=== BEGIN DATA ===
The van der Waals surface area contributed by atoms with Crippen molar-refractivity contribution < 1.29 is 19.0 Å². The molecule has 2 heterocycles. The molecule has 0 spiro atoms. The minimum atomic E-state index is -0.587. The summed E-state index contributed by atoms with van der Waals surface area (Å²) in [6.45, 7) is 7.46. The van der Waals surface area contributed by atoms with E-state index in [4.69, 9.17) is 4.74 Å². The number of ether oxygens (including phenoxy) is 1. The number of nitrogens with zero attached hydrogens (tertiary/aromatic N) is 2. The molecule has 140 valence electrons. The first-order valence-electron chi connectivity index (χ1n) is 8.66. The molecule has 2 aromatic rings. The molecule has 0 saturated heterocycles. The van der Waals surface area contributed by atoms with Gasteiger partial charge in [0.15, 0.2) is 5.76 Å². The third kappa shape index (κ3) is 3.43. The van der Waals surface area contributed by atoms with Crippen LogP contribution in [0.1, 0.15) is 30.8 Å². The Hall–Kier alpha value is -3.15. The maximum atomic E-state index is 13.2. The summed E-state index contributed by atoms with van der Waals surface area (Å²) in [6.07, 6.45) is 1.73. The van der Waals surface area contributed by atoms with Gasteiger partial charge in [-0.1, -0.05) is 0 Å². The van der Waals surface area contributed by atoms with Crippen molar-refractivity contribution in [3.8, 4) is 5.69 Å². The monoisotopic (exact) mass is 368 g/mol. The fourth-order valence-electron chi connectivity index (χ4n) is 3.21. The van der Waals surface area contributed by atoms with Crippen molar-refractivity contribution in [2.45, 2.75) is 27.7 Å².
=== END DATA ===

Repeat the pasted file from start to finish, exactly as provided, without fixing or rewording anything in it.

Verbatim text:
The van der Waals surface area contributed by atoms with Crippen molar-refractivity contribution < 1.29 is 19.0 Å². The molecule has 2 heterocycles. The molecule has 0 spiro atoms. The minimum atomic E-state index is -0.587. The summed E-state index contributed by atoms with van der Waals surface area (Å²) in [6.45, 7) is 7.46. The van der Waals surface area contributed by atoms with E-state index in [4.69, 9.17) is 4.74 Å². The number of ether oxygens (including phenoxy) is 1. The number of nitrogens with zero attached hydrogens (tertiary/aromatic N) is 2. The molecule has 140 valence electrons. The first-order valence-electron chi connectivity index (χ1n) is 8.66. The molecule has 2 aromatic rings. The molecule has 0 saturated heterocycles. The van der Waals surface area contributed by atoms with Gasteiger partial charge in [0.15, 0.2) is 5.76 Å². The third kappa shape index (κ3) is 3.43. The van der Waals surface area contributed by atoms with Crippen LogP contribution in [0.1, 0.15) is 30.8 Å². The Hall–Kier alpha value is -3.15. The maximum atomic E-state index is 13.2. The summed E-state index contributed by atoms with van der Waals surface area (Å²) in [6.07, 6.45) is 1.73. The van der Waals surface area contributed by atoms with Gasteiger partial charge in [-0.1, -0.05) is 0 Å². The van der Waals surface area contributed by atoms with Crippen molar-refractivity contribution in [3.8, 4) is 5.69 Å². The monoisotopic (exact) mass is 368 g/mol. The fourth-order valence-electron chi connectivity index (χ4n) is 3.21. The van der Waals surface area contributed by atoms with Crippen molar-refractivity contribution in [2.45, 2.75) is 27.7 Å².